And he insists the decision not to invite him and Jane’s Addiction axeman Dave Navarro was taken by the band rather than event organisers.
Sherman appeared on the Chilis’ first album and contributed material to their second. Navarro later spent five years in the band and recorded One Hot Minute with them.
But it seems that wasn’t enough to have them inducted into the Hall of Fame – only late founding guitarist Hillel Slovak, veteran John Frusciante and current six-stringer Josh Klinghoffer were included. Sherman says organisers told him induction was only open to current members or those who had played on more than one album.
But he tells Billboard: “It’s a politically correct way of omitting Dave Navarro and I for whatever reasons they have – that are probably the band’s and not the Hall’s. “It’s really painful to see all this celebrating going on, and be excluded.”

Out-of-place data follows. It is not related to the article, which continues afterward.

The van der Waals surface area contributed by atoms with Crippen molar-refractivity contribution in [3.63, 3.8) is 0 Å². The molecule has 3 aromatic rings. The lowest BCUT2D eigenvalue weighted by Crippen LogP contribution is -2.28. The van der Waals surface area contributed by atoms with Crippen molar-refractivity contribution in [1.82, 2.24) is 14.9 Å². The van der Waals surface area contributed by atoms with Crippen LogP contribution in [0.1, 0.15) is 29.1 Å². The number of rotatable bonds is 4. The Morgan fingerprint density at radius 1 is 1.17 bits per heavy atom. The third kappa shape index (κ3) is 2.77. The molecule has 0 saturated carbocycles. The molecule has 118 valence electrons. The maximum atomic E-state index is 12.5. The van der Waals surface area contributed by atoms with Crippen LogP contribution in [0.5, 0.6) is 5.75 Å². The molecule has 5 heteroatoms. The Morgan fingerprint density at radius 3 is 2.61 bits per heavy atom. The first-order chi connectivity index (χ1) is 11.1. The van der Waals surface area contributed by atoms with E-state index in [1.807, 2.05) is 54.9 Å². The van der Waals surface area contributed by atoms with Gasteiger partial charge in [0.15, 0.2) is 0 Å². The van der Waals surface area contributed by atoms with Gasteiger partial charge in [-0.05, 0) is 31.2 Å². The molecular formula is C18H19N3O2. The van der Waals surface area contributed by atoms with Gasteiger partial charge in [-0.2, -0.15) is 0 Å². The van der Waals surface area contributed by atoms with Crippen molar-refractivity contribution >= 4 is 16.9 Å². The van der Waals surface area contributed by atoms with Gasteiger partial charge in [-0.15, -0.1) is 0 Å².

He admits his time in the lineup from 1983 to 1985 was difficult for all concerned, but says he “soldiered on under arduous conditions to try to make the thing work – that’s what you do in a job: “That’s being dishonoured. I’m being dishonoured. And it sucks.” The Chilis’ lawyer, Eric Greenspan, says: “It’s not a decision made by the band. It’s made by the Hall of Fame. They determine which of the members, through their career, get inducted.”
Frontman Anthony Kiedis wrote in his 2004 autobiography: “Our relationship with Jack wasn’t meant to be. He did keep the band afloat for a year, and if he hadn’t, the years to follow probably wouldn’t have.”